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Publié le December 3, 2019 | Updated on May 18, 2020

Coding spatial information in embryo with electric fields

Sarah DINVAUT - Under the supervision of Julien Falk and Valérie Castellani.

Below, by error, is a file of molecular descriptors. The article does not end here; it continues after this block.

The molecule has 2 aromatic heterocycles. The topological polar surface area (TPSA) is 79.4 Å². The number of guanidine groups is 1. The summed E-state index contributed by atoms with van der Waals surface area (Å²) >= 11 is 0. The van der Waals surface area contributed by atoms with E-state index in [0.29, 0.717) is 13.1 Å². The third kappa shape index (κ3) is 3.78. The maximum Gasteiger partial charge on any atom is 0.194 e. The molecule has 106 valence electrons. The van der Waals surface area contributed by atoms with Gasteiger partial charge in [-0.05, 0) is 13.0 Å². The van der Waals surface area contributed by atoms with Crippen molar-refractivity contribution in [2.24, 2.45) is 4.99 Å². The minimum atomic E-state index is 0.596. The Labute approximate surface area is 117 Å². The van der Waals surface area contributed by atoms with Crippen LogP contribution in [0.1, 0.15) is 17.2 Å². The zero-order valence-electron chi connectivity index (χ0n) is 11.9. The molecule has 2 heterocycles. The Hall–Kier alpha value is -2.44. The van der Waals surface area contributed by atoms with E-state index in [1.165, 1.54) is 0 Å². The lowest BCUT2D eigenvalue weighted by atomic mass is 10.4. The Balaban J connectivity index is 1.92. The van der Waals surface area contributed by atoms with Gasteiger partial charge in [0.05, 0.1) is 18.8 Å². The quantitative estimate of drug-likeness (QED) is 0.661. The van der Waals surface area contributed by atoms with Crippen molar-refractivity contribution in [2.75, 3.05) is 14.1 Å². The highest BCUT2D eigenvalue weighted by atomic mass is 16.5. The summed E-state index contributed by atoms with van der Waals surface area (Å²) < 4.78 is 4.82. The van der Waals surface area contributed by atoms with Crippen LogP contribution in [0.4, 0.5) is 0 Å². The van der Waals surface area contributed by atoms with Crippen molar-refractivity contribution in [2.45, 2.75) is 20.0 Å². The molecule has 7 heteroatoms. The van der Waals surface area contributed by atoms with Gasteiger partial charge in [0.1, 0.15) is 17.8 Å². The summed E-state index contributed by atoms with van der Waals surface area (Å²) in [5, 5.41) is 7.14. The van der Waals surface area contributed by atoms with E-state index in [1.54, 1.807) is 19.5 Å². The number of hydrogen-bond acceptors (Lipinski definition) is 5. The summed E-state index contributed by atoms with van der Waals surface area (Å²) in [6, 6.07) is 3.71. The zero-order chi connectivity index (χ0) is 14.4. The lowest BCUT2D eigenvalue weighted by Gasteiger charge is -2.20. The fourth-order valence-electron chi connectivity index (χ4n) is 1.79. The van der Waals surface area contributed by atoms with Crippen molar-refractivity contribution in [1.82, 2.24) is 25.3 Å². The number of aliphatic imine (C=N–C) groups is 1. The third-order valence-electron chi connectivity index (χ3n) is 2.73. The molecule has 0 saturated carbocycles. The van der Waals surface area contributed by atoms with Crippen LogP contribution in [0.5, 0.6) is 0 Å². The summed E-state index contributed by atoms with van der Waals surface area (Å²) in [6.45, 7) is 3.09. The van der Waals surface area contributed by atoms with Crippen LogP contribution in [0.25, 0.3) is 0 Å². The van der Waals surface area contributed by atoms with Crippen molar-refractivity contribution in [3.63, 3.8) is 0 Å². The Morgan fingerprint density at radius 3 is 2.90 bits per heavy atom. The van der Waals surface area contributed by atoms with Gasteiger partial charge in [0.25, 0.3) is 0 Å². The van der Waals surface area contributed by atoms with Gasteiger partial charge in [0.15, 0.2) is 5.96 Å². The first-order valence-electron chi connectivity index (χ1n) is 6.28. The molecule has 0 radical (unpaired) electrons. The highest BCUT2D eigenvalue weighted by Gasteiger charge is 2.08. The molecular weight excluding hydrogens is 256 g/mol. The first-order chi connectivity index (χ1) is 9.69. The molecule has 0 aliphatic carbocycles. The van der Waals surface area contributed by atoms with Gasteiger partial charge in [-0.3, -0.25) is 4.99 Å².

Long distance navigation of axons is marked by choice points, instructing highly stereotyped directional changes of axon trajectories. In this stepwise model, each step is thought to be essential for the next one, but intriguingly, examples suggest that pathway experience can be dispensable for axons to reach their final destination. We investigated pathway-independent ability of axons to locate their target, using two populations of spinal cord neurons having drastically different target location in the organism: the dorsal interneurons, which target the central nervous system and ventral motoneurons, which target muscles. After grafting these neurons at ectopic positions in the chicken embryo, both neuron-types were observed to form axons which, remarkably, oriented towards and reached appropriate targets. This suggests that, in the embryo, an overall guidance information might exist that enables the axons to locate positions over large scales. Beside well-studied chemical cues, bioelectric signals are attractive candidates for this function. Electric Fields (EF) were detected in the embryo and reported to encode spatial information. Thus, using in vitro set-ups, we investigated whether EFs in the range of the ones measured in the embryo could influence the navigation of chick motor and dorsal interneuron axons. We found that both axon subsets orient parallel to EFs. Yet, they significantly exhibited different sensitivities, which could contribute to elicit different trajectory choices in vivo. Next, we found that Concanavalin A (ConA) could block axon response to EF, supporting a role of cell surface receptors known to bind to ConA. Thus, we performed a pharmacological screening on ion channels and pumps that bind ConA and identified Na+/K+ ATPases as promising candidates. Preliminary knock-down experiments targeting Na+/K+ ATPases subunits suggest their contribution to CE response and axon navigation in vitro and in vivo. Collectively, our findings should provide novel insights into the mechanisms ensuring axon guidance fidelity and resilience and reveal unknown contributions of bioelectric signals and Na+/K+ ATPases during neuronal development